Russian daily Kommersant reports today that more athletes' medical files from the World Anti-Doping Agency have been leaked, including three-time Tour de France champion Chris Froome and two-time Wimbledon champion Petra Kvitova. With
tensions rising between Russia and the West, such an information security breach — whether about alleged banned substances in sports or gossipy emails from retired generals — tend to look like an act of geopolitical aggression. But in the digital world, reality has even more layers than offline espionage.
Since the advent of computing technologies, experts have been forced to face the threat of "hacking," when a digital systems is compromised remotely by those with the same skill set as the builders of the system itself. But beyond governments, individual hacking, be it to demonstrate political beliefs, fight for justice, or simply to display talent, is no less of a threat.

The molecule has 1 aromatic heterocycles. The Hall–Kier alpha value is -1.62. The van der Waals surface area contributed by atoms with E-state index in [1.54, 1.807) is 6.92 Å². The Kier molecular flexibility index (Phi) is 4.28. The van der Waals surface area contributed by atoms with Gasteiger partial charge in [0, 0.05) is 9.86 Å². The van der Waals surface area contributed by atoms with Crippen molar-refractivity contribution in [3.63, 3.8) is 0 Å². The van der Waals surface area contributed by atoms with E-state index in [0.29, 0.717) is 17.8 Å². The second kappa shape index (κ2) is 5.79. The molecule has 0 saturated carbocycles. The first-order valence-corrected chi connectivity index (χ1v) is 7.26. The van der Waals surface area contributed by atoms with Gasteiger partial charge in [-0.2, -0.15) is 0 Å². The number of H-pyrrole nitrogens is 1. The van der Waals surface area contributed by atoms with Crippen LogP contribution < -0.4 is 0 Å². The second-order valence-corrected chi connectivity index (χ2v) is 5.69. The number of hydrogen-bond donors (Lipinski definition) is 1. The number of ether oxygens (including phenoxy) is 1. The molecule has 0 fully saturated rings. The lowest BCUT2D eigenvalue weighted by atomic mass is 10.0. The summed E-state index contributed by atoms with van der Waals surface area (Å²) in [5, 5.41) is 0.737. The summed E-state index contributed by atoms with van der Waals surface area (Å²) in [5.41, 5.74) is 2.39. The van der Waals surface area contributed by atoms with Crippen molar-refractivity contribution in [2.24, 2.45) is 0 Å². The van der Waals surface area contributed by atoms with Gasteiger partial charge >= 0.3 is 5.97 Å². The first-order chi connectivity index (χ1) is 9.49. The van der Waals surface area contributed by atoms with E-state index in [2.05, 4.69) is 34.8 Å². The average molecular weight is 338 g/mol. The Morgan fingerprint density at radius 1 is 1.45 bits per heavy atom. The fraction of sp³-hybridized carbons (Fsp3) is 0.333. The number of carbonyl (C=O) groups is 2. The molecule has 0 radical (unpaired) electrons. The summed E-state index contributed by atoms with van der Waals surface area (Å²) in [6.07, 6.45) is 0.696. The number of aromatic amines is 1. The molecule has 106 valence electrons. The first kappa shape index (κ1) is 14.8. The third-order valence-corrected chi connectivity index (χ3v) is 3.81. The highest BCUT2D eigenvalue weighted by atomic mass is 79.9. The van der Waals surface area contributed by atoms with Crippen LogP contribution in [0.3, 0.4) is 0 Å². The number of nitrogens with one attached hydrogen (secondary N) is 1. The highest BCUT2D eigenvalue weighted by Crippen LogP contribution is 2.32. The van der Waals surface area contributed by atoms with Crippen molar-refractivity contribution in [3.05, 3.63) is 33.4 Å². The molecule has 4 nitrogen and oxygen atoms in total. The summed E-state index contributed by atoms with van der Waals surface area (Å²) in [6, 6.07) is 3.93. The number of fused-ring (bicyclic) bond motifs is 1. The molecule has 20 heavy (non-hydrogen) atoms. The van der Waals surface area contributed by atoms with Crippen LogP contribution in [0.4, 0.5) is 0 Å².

To avoid being detected, hackers use a variety of tools to disguise their identity or hide their location. Tricking a computer into thinking that you are at the North Pole can be as simple as editing your browser settings. Tracing a hack can be more difficult than executing it, and is the reason why many so-called "hacktivist" groups — like Anonymous or Fancy Bear — remain beyond the reach of authorities.
Cyber security is no doubt a major new foreign policy challenge, but jumping to conclusions about the source or motivation of a hack is also a risk in our real-time world.
It's important to remember that just about anything with a network connection can be compromised and manipulated, from the Pentagon to the Kremlin, Democratic Party servers and World Anti-Doping Association databases — and yes, as the Moscow daily Kommersant reports: to your very own refrigerator.